The mongolian spot
Con Con was the first Spanish city in Chile, established by invaders at the mouth of the Aconcagua River to anchor and repair the conquistador warships. Now it is a busy old summertime seaside resort; for the rest of the year it is a quiet fishing village surrounded by vacant vacation homes, and nearby high rise apartments, intent on being rediscovered as a new upscale resort suburb of Valpariso and Vina del Mar.
Since 1976 I have visited regularly and am always intrigued by the tripartite relationship among the resident populations: kept dogs, feral dogs and people; the interaction is complex and conceivably instructive. To my disappointment, most of the feral canine community is likely to become obsolete given the intolerance and intrusiveness of our human driven world; dogs can be as annoying as everything else that interferes with our human pretensions, as hated as the unwanted pregnancy which is merely an unwanted life, or the weed which is merely an unwanted flower. When the feral dog world of Con Con, which was, ironically, created and sustained by man, is gone, I will find it a sad loss. I particularly will miss the evening chorus of communal barking, as comforting but disorderly and unlovely noise of small children playing. I find the canine chorus of alarm or excitement neither ugly, distressing, nor lasting; it speaks of fears, jealousies, shared longings, and intruders of any sex, size or order. I shall miss the small groups of morphologically and racially incoherent mongrels that live in packs of three or five in the streets and byways of the town; the very early morning walk that discovers the small pack, each sleeping animal curled up in its own carefully excavated hole in an area of dry sheltered sand; the focused, haughty, and solitary mutt on mid morning rounds seeking leftovers along a well known trail of friendly kitchens, ignoring furious but lonely and confined guard dogs who schizophrenically wag a droopy tail while abusing the human passerby; the horny coarse crowd of bastards pursuing a tiny terrier or 200 pound great Dane variant in heat; the intense mongrel bent on some dark canine purpose, disdaining and apparently scorning pedestrians; the lone feral dog tossing sticks into the roiling surf or street for itself to retrieve.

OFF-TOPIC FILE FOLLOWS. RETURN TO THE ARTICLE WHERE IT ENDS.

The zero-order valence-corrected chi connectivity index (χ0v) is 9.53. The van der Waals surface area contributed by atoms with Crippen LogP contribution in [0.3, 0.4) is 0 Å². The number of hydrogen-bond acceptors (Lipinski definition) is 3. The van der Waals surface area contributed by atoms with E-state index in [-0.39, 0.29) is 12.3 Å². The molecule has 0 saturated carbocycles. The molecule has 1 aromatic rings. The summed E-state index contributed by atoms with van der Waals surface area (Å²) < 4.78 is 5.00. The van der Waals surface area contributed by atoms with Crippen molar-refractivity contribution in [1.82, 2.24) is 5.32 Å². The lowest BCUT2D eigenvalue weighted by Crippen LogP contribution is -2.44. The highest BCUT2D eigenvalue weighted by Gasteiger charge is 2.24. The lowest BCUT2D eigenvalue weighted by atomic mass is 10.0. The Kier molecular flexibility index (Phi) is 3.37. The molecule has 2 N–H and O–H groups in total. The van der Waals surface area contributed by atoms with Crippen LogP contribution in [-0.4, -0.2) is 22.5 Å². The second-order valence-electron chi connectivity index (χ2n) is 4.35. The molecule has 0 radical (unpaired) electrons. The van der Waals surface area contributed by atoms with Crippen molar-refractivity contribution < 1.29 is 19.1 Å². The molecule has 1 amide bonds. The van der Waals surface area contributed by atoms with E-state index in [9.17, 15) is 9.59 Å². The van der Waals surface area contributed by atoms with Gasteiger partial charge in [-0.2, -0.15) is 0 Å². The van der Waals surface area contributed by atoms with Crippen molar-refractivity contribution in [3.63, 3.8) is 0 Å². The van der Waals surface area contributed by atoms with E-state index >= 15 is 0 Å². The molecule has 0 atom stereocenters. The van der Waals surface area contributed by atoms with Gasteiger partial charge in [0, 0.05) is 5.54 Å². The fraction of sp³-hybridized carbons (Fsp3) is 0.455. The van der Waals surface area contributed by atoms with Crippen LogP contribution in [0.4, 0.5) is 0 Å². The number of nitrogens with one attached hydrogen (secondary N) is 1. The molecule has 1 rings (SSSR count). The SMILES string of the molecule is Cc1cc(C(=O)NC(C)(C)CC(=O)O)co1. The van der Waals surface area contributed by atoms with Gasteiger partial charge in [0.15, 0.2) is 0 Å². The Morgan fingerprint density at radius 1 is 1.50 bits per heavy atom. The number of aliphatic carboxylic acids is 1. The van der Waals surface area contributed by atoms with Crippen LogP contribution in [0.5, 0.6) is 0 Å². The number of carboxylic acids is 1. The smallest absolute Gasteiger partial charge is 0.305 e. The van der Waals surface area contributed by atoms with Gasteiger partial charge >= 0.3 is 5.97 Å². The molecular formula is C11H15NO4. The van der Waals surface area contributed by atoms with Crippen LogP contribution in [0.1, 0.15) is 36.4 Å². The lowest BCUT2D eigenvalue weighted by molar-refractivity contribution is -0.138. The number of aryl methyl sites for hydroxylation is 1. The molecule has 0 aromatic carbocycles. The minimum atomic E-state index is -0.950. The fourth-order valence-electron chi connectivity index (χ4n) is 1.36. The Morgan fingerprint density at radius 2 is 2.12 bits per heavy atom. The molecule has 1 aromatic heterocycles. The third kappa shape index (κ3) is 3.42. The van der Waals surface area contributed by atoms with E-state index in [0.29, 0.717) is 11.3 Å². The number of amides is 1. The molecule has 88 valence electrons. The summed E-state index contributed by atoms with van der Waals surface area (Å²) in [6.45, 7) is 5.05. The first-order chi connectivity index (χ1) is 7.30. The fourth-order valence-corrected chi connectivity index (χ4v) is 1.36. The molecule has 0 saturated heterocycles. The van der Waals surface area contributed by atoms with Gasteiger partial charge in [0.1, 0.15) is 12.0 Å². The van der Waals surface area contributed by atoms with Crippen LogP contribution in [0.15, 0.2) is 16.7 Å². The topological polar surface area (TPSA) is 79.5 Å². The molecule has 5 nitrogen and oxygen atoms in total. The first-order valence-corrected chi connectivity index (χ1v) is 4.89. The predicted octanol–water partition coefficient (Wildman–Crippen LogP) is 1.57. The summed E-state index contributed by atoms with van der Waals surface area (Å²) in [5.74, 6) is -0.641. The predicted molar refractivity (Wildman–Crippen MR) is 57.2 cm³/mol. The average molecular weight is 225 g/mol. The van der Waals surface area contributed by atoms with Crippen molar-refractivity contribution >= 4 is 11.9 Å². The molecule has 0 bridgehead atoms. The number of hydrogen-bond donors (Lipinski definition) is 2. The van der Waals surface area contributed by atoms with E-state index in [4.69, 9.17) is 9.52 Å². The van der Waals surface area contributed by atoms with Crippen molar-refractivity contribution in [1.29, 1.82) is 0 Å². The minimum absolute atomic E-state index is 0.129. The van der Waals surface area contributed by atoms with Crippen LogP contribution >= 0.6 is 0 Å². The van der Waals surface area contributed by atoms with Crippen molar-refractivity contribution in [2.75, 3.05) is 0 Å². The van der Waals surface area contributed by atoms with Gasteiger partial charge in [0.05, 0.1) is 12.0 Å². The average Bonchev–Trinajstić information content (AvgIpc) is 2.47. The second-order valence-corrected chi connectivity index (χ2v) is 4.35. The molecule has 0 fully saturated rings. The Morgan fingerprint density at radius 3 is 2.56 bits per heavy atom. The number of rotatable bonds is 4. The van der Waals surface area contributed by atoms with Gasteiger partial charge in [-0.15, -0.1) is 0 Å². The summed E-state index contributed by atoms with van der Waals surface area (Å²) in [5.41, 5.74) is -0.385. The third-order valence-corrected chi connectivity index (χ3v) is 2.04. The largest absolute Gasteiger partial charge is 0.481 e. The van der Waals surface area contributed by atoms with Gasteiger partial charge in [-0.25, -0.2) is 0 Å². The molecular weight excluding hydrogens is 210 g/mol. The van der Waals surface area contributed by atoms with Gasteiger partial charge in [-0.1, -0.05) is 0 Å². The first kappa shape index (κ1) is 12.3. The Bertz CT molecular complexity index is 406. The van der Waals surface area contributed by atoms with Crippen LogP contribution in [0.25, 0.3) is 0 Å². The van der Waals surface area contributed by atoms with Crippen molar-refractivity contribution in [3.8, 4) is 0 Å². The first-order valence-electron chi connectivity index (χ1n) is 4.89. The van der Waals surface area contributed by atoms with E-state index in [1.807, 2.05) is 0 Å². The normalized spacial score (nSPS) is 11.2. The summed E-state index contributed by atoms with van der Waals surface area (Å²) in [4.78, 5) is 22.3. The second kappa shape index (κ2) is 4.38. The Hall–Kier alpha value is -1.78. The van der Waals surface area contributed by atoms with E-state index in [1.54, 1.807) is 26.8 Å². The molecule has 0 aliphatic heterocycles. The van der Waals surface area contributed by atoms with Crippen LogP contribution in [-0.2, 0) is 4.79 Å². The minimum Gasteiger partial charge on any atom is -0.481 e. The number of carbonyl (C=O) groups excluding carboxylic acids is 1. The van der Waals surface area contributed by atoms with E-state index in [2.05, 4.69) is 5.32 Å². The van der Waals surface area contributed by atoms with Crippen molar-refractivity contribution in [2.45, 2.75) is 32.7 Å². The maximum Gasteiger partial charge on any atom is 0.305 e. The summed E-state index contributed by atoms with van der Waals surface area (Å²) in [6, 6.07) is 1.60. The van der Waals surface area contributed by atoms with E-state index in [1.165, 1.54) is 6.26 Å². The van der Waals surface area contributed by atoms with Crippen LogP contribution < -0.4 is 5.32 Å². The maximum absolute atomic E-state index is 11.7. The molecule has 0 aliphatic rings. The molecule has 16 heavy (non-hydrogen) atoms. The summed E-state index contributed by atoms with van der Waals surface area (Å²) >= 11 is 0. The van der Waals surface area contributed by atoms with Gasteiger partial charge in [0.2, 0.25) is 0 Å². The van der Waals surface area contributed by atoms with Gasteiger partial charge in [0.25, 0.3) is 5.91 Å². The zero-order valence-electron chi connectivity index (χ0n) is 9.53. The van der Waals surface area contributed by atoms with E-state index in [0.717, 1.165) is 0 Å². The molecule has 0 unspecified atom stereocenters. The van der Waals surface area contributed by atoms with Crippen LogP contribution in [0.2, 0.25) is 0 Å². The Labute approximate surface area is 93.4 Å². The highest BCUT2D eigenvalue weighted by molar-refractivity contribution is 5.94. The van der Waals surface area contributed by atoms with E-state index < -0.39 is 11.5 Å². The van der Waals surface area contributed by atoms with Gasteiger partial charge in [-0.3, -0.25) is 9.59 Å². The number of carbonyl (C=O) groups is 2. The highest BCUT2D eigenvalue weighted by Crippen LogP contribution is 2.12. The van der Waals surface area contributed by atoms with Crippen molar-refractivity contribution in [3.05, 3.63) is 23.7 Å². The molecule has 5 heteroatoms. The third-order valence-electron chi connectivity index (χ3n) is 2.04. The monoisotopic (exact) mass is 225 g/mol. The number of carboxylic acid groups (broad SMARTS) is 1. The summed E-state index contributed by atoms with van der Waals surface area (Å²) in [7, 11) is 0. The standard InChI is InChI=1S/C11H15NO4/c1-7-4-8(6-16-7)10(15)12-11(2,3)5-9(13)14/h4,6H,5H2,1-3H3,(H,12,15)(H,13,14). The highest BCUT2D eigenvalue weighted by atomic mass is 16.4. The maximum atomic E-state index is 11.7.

What follows is a doggy philosophic commentary. The Con Con resident might even recognize the canine voice of this particular dog.